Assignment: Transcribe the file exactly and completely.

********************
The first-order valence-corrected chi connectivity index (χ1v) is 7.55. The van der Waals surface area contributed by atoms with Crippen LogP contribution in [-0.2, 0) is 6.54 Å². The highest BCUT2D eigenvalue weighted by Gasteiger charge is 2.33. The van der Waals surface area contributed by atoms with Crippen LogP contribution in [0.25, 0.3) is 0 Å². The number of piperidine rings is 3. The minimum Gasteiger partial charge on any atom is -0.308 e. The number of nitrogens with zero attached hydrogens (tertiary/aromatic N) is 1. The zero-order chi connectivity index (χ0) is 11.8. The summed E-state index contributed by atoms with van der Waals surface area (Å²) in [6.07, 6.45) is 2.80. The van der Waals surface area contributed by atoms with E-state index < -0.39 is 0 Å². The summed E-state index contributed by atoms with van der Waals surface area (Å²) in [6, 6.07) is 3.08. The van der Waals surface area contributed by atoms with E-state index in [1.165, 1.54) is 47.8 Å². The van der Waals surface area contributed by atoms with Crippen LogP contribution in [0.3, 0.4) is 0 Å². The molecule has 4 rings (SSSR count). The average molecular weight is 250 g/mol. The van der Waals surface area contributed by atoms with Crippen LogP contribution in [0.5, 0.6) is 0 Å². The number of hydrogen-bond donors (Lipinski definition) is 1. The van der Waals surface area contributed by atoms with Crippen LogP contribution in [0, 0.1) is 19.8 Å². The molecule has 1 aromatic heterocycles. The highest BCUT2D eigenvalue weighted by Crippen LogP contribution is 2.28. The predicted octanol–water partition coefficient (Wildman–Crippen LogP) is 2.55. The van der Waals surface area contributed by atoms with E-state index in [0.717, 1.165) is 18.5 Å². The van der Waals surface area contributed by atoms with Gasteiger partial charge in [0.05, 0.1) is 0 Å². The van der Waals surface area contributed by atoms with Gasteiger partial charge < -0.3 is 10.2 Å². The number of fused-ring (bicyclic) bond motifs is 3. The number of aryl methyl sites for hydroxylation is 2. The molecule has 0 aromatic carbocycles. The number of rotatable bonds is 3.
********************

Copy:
The first-order valence-corrected chi connectivity index (χ1v) is 7.55. The van der Waals surface area contributed by atoms with Crippen LogP contribution in [-0.2, 0) is 6.54 Å². The highest BCUT2D eigenvalue weighted by Gasteiger charge is 2.33. The van der Waals surface area contributed by atoms with Crippen LogP contribution in [0.25, 0.3) is 0 Å². The number of piperidine rings is 3. The minimum Gasteiger partial charge on any atom is -0.308 e. The number of nitrogens with zero attached hydrogens (tertiary/aromatic N) is 1. The zero-order chi connectivity index (χ0) is 11.8. The summed E-state index contributed by atoms with van der Waals surface area (Å²) in [6.07, 6.45) is 2.80. The van der Waals surface area contributed by atoms with E-state index < -0.39 is 0 Å². The summed E-state index contributed by atoms with van der Waals surface area (Å²) in [6, 6.07) is 3.08. The van der Waals surface area contributed by atoms with E-state index in [1.165, 1.54) is 47.8 Å². The van der Waals surface area contributed by atoms with Crippen LogP contribution in [0.3, 0.4) is 0 Å². The molecule has 4 rings (SSSR count). The average molecular weight is 250 g/mol. The van der Waals surface area contributed by atoms with Crippen LogP contribution in [0.5, 0.6) is 0 Å². The number of hydrogen-bond donors (Lipinski definition) is 1. The van der Waals surface area contributed by atoms with Crippen LogP contribution in [0, 0.1) is 19.8 Å². The molecule has 1 aromatic heterocycles. The highest BCUT2D eigenvalue weighted by Crippen LogP contribution is 2.28. The predicted octanol–water partition coefficient (Wildman–Crippen LogP) is 2.55. The van der Waals surface area contributed by atoms with E-state index in [0.717, 1.165) is 18.5 Å². The van der Waals surface area contributed by atoms with Gasteiger partial charge in [0.05, 0.1) is 0 Å². The van der Waals surface area contributed by atoms with Gasteiger partial charge < -0.3 is 10.2 Å². The number of fused-ring (bicyclic) bond motifs is 3. The number of aryl methyl sites for hydroxylation is 2. The molecule has 0 aromatic carbocycles. The number of rotatable bonds is 3.